The Roar
The Roar


Seven talking points from NRL Round 1

Michael Morgan of the Cowboys. (Photo by Ian Hitchcock/Getty Images)
17th March, 2019
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The first round of 2019 is in the books, and it was an absolute cracker. Close games, free-flowing footy, the Sydney Cricket Ground back in action, and some big crowds highlighted the weekend. Let’s get going with the first edition of talking points for the year.

Michael Morgan plays his best footy when in control
Don’t be surprised if Michael Morgan wins the Dally M medal this year and returns to his former status as one of the best in the game.

When Johnathan Thurston was out during the back end of 2017, Morgan led his side all the way to the grand final, when just weeks from the end of the season, it looked like North Queensland might have missed the top eight altogether.

Morgan struggled during the first half of 2018 before he got injured and missed the remainder of the season. His form wasn’t by any means poor, but he just didn’t look comfortable in a Cowboys’ side who were struggling in a big way.

Their first round game this year though saw a complete performance in ugly conditions at home against the St George Illawarra Dragons.

Michael Morgan was the key to that, especially when the heavens opened and the rain became torrential. Of course, he was aided by a forward pack gunning for victory (Jason Taumalolo ran for 300 metres), but Morgan’s decision making, control over the game and kicking game were fantastic.

Add that to the timing of when he ran the ball and got involved in attacking plays, and it was just about the complete performance from Morgan.

For someone who hasn’t played a first grade game since the middle of last year, the performance was all the more spectacular, and it’s becoming clear this will be his team. No more Thurston.

This is Morgan’s Cowboys.

Michael Morgan NRL Finals North Queensland Cowboys Rugby League 2017

(Photo by Mark Metcalfe/Getty Images)

Wayne Bennett is still a good coach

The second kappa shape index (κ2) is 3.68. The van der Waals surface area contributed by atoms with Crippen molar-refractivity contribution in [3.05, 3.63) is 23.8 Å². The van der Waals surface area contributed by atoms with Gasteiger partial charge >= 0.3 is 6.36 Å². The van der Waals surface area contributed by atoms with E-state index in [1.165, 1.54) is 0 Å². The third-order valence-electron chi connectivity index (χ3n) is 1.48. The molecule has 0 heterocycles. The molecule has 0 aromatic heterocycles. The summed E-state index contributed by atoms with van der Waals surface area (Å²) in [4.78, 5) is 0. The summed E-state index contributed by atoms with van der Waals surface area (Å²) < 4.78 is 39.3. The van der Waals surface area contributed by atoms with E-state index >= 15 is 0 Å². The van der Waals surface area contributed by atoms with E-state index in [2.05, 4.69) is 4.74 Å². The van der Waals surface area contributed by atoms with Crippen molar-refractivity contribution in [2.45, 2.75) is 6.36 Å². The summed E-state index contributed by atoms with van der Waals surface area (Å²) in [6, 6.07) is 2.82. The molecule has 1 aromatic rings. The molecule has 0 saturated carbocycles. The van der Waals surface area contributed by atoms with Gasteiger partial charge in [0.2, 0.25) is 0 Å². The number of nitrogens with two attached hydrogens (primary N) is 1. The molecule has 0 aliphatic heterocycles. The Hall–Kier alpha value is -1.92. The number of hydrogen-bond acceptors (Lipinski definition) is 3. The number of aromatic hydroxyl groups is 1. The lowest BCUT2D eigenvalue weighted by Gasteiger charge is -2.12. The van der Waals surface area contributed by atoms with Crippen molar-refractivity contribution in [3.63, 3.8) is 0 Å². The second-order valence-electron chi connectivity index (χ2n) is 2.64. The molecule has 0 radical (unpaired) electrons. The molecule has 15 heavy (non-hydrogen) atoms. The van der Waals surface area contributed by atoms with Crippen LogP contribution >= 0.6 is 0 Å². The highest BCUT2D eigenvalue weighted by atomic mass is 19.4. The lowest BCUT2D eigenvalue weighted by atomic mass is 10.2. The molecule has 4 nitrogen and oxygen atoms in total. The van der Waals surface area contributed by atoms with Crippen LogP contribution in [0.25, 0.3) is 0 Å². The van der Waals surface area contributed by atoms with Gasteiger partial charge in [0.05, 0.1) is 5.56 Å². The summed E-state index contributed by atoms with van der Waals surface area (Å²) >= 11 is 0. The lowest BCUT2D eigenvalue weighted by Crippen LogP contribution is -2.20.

I’ve had my doubts over Wayne Bennett these last couple of years, and have written about it previously in this column, so there is no hiding that.

But, Bennett looks like he is going to rise to the top of the game again at South Sydney, where he finally has a roster good enough to win a grand final again.

Not since he left the Dragons in 2011 has Bennett been coaching a competition heavyweight. Of course, he dragged the Broncos to the grand final in 2015 and the Knights to a preliminary during his spell there, but Bennett is still a great coach, regardless of his results in Brisbane these last few years.

Last year was a particular struggle, but when you are coaching a team with two runners in the halves, rather than someone able to go out and play the game plan, it makes life incredibly difficult.

While Souths fell apart in the preliminary final against the Roosters last year (after previously losing to the Storm and only just getting past the Dragons), they had a strong season, but not a great one.

Bennett might make all the difference. He has made plenty of changes, with Greg Inglis playing on the right the biggest of the lot, but he now has the dream halves combination in the runner (Cody Walker) and the controller (Adam Reynolds), and a pack he can use to employ a Wayne Bennett style of footy.

There is a long way to go, but it’d take a very brave man to be tipping against the Rabbitohs being at the top end of town come the business end of the season.


Just quietly, Adam Reynolds might be a fairly reasonable shout for the Dally M medal this year. At any rate, he is going to hit top form if he can stay injury free.

Wayne Bennett

(Photo by Mark Kolbe/Getty Images)

The penalty for attacking a kicker’s legs must be harsher